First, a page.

• Dailey and Vincent covered the Louvin Brothers’ “When I Stop Dreaming” on their new record, Brothers of the HighwayUSA Today premiered the video.
  • Billboard listed Willie Nelson’s ten biggest hits based on chart performance and longevity.
  • Old Crow Medicine Show played “Mississippi Saturday Night” on Conan the other night.
  • Here’s a KUTX video of The Derailers playing “Come On.”
  • Houndmouth covered “Joe DiMaggio Done It Again” for The A.V. Club. (warning: autoplay)
  • Garth Brooks’ “That Summer” made an A.V. Club playlist of thirteen songs about losing one’s virginity.
  • Bluegrass Today’s John Goad reviewed Milestones: Legends of the Doc Watson Clan.
  • Luke Bryan’s I’ll Stay Me has gone gold, while Thompson Square’s “Are You Gonna Kiss Me or Not” has been certified double platinum.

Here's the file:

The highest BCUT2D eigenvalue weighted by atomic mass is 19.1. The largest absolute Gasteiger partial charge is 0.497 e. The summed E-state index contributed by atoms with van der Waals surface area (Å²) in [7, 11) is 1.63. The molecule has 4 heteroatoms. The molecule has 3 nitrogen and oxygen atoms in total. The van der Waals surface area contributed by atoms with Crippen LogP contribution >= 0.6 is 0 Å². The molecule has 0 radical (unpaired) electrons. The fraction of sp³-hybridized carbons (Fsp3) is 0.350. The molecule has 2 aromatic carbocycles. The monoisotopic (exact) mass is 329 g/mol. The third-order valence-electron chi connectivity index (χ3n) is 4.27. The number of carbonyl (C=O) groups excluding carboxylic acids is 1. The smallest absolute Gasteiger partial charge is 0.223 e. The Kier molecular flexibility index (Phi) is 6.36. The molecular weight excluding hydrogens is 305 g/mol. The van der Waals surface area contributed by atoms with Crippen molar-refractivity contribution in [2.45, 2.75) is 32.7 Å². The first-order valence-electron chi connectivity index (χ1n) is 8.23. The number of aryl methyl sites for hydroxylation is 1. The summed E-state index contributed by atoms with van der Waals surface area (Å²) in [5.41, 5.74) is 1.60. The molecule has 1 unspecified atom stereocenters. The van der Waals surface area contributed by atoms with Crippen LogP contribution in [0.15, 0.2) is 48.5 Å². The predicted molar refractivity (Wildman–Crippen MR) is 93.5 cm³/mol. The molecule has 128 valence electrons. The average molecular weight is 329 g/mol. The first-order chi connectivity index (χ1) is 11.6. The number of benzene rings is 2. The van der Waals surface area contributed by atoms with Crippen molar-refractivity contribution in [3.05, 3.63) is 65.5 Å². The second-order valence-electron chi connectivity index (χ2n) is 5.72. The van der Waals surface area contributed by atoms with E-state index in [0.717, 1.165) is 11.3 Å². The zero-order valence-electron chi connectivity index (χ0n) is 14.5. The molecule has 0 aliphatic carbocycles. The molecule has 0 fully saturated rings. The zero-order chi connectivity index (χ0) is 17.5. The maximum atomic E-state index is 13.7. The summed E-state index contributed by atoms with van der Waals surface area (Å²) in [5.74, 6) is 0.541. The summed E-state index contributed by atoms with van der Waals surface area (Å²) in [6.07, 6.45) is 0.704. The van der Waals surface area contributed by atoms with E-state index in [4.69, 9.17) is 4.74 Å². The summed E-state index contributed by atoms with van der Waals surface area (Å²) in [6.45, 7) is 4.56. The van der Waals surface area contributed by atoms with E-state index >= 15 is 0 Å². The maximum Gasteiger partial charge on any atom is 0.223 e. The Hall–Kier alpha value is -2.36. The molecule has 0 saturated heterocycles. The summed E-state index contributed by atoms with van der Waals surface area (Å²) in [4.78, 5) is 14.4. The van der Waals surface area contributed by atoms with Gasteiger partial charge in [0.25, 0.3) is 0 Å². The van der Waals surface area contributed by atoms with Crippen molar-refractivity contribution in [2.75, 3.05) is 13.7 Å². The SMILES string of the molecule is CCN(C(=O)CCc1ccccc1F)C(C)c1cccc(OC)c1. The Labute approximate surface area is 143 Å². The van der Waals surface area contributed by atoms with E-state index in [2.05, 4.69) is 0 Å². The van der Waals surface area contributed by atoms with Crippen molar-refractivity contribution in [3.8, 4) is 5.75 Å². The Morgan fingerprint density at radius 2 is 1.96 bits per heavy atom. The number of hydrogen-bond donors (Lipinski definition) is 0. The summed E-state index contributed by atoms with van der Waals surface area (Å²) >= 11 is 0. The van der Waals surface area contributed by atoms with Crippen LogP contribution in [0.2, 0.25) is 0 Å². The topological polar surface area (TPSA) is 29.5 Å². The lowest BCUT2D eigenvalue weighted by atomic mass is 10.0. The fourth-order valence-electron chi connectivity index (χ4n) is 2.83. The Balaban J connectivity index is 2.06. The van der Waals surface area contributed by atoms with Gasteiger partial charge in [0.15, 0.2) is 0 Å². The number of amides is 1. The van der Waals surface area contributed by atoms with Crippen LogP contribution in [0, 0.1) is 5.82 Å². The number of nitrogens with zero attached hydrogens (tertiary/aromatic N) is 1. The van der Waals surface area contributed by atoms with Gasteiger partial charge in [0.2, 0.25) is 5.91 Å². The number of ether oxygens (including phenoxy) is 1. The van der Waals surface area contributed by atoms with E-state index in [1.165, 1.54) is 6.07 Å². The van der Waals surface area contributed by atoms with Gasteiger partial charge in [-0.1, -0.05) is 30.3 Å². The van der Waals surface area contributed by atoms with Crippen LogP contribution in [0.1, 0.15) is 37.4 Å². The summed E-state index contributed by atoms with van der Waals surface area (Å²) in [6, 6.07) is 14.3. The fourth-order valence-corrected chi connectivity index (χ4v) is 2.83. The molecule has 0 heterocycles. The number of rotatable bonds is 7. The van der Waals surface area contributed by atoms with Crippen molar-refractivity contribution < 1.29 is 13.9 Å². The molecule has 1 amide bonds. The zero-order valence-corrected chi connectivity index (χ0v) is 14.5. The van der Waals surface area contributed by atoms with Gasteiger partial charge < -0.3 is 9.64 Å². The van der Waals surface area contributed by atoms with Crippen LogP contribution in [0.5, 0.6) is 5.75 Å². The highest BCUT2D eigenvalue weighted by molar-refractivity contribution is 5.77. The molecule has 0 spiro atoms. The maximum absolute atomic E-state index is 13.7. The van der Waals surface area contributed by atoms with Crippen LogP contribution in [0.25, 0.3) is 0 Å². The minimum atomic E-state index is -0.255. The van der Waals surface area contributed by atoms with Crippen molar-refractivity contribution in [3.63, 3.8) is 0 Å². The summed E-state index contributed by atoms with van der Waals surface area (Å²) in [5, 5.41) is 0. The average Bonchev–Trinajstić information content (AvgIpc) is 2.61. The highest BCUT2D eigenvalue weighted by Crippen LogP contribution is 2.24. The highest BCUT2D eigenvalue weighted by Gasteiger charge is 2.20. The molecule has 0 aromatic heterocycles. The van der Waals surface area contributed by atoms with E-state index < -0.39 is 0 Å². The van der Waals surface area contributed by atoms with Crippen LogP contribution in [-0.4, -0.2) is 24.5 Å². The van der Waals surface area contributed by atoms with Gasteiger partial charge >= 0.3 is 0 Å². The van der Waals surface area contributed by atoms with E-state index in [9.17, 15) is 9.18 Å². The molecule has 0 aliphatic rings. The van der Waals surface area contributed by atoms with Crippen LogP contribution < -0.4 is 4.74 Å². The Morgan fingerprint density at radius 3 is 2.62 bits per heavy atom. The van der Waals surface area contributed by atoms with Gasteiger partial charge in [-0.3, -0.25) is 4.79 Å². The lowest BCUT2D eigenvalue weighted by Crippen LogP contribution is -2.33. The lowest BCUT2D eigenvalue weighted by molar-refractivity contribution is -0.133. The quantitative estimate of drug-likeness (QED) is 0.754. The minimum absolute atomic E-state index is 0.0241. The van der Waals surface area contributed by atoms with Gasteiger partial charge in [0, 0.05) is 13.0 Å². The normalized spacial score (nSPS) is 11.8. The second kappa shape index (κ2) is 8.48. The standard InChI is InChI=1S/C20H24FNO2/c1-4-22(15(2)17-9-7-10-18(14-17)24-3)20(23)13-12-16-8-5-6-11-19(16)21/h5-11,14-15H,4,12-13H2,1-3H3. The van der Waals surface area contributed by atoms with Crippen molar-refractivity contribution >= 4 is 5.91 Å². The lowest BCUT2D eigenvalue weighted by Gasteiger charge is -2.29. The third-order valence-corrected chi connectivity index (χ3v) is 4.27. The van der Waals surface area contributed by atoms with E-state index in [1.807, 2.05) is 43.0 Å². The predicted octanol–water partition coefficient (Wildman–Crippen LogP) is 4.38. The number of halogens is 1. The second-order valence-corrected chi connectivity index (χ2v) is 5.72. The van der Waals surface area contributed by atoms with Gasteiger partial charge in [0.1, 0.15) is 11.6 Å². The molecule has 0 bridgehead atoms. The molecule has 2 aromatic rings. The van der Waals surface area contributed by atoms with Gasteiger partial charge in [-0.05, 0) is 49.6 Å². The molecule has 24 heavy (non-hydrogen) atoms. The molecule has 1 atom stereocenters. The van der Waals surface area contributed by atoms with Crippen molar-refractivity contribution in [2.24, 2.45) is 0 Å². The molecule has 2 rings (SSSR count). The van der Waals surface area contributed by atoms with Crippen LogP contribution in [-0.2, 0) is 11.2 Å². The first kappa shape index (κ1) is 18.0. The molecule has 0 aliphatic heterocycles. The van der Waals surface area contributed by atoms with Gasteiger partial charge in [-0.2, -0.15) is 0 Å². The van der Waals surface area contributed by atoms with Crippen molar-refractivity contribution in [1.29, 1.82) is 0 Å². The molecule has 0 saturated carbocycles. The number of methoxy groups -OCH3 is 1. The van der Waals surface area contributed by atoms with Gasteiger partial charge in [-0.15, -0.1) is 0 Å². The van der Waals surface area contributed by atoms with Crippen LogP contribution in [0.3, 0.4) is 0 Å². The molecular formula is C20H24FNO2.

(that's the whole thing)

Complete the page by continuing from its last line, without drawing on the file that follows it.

• CMT’s Chris Parton interviewed the Randy Rogers Band.
  • On June 18, Delbert McClinton and Glen Clark will release Blind, Crippled and Crazy on New West Records. (via press release)
  • Brian T. Atkinson interviewed John Driskell Hopkins (Zac Brown Band) about Daylight, the album he did with Balsam Range.
  • Kristen Bell, one of the lone bright spots of last year’s CMT Awards, will return to host this year’s awards show on June 5 with a currently unnamed cohost.
  1. Barry Mazor
    May 1, 2013 at 9:53 am

    The George Jones funeral service will be shown live tomorrow morning on both GAC and RFD TV.. fyi, 10 AM Central.

  2. Jon
    May 1, 2013 at 12:04 pm

    I played a few little gigs around the Cincinnati area with Tim before he moved to Nashville. He was one talented dude, and gone way too soon.

  3. Barry Mazor
    May 1, 2013 at 2:52 pm

    Update: The Jones funeral will also be on CMT and local TV in Nashville.